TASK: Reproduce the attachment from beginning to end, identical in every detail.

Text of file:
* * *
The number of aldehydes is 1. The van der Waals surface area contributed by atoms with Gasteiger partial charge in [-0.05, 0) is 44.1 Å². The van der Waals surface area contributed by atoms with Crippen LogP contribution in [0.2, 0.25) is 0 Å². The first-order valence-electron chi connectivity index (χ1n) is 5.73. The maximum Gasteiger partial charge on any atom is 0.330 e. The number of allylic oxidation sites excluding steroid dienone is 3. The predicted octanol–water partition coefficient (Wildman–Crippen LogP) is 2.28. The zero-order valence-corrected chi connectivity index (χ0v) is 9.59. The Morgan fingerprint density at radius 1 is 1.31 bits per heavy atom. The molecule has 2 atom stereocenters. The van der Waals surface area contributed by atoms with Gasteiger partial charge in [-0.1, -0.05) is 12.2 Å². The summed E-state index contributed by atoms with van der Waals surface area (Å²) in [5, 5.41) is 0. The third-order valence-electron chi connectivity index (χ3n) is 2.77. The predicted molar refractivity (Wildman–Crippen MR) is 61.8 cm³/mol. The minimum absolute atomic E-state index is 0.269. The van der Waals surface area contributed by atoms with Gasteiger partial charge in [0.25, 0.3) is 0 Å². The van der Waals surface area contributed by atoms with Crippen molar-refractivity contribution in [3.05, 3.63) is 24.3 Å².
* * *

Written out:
The number of aldehydes is 1. The van der Waals surface area contributed by atoms with Gasteiger partial charge in [-0.05, 0) is 44.1 Å². The van der Waals surface area contributed by atoms with Crippen LogP contribution in [0.2, 0.25) is 0 Å². The first-order valence-electron chi connectivity index (χ1n) is 5.73. The maximum Gasteiger partial charge on any atom is 0.330 e. The number of allylic oxidation sites excluding steroid dienone is 3. The predicted octanol–water partition coefficient (Wildman–Crippen LogP) is 2.28. The zero-order valence-corrected chi connectivity index (χ0v) is 9.59. The Morgan fingerprint density at radius 1 is 1.31 bits per heavy atom. The molecule has 2 atom stereocenters. The van der Waals surface area contributed by atoms with Gasteiger partial charge in [-0.1, -0.05) is 12.2 Å². The summed E-state index contributed by atoms with van der Waals surface area (Å²) in [5, 5.41) is 0. The third-order valence-electron chi connectivity index (χ3n) is 2.77. The predicted molar refractivity (Wildman–Crippen MR) is 61.8 cm³/mol. The minimum absolute atomic E-state index is 0.269. The van der Waals surface area contributed by atoms with Gasteiger partial charge in [0.25, 0.3) is 0 Å². The van der Waals surface area contributed by atoms with Crippen molar-refractivity contribution in [3.05, 3.63) is 24.3 Å².